Anyone who knows me at all even a little bit knows that I get songs stuck in my head all the time. Like, all the time. My head is rarely quiet. A word will remind me of a song (not always logically) and it will be there for ages. And sometimes there is no apparent stimulus.
So when I ran across a book about a woman who “reads songs” – who basically uses the songs people have in their heads as a basis for amateur psychoanalysis – I couldn’t resist. If this actually existed, I would be tempted to try it. In fact, it might come up eventually when I start seeing a counselor.
I was absolutely captivated. I’d never heard of the book before running across it in a charity shop, but the only reason I didn’t finish it in one night was because I hit a chapter break around 2 am, and I’m trying to make an attempt to stay on a normal sleeping pattern. I woke up early (not deliberately) and had the book finished by 9.30.
It’s set in a small town in the Midwest – the back of the book says Southern, and it’s about five hours from Kansas City, but I can’t remember if they ever actually specified the state. Mary Beth and Leann are two sisters, with quite a large age difference between them. Their dad is gone and their mother is dead, so Mary Beth, who is legally an adult, raises her sister. Mary Beth is the song reader. Leann is an overly intelligent young teenager.
It’s a book about the connection between music and memory; it’s also a book about mental illness (catatonic depression, and something that might be OCD or something like that). Mostly, though, it’s a book about love. Passionate, sexual love; family love; twisted destructive love; friendship and loyalty. Love is the driving factor in so many parts of this book, including past events. Lack of love is the driving factor in most of the other parts. Parental relationships are destructive; romantic relationships are passionate and life-changing; sibling relationships are the most important factor in your life.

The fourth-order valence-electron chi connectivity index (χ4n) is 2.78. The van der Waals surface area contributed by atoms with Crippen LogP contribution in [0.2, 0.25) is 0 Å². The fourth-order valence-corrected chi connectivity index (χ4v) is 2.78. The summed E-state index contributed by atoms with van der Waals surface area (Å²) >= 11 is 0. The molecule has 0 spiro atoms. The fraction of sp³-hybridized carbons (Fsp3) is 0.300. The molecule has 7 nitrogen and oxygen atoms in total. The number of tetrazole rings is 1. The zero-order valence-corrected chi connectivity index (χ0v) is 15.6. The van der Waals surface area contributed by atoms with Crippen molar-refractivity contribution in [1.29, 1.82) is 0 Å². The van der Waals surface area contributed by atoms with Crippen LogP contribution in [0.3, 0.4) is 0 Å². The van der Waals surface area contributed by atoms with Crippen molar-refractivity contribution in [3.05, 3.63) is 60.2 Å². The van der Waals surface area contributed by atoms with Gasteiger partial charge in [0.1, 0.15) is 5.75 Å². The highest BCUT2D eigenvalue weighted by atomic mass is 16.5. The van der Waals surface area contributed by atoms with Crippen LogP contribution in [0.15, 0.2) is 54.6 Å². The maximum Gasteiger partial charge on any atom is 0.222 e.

The two boyfriends – Mary Beth’s and Leann’s – were amazing. Almost too good to be true, except not so perfect that they couldn’t be. I loved them both. I loved most of the characters in this book, actually. I got a little bit frustrated with Mary Beth at the end, with the pressure that she inadvertently put on Leann and her patterns that were set in the relationship with their mother. I hated her a little bit for forcing their father to leave – tricking him into leaving, essentially – but given what we already knew about her character and her problems it made sense. Mary Beth is a fixer. She is there for people to need her, and she throws herself into other people far more passionately than she does for herself. She will do whatever she can to make people’s lives better – and that started with her mother, and continues on to her song reading. Of course, because she gives everything she has to other people, she has no reserves left for herself, for when things go wrong.
One message that I took from this book – probably not ultimately the intended message, but one that I’ve thought for several years – was that sometimes it’s necessary to be selfish. It’s not good to be selfish all the time, of course – to expect the world to live up to your expectations and to criticize it when it doesn’t instead of doing what you can to change it. But you also can’t stay sane when you invest 100% of yourself in other people. You have to let yourself be selfish and need people sometimes; you can’t make your entire life revolve around other people needing you, or you’ll have nothing left. Leann is a much stronger person than Mary Beth because she works both ways. She is there for other people when they need her, and she gives a lot, whatever she can. But she also has a role of her own in the world, a personality of her own; she doesn’t exist only when she is needed. And that is what allows her to survive emotionally the events that Mary Beth cannot.
And I haven’t even really gotten into the whole song-reading thing – which, to be fair, is only ever seen from Leann’s perspective, and she is not the one who actually does it. But the idea is fascinating, and the connection between music and memory is fascinating, and I’ll have to think about that one a little bit more.
I loved this book, I really did. I didn’t expect to, but I did. If you can find it, I recommend it.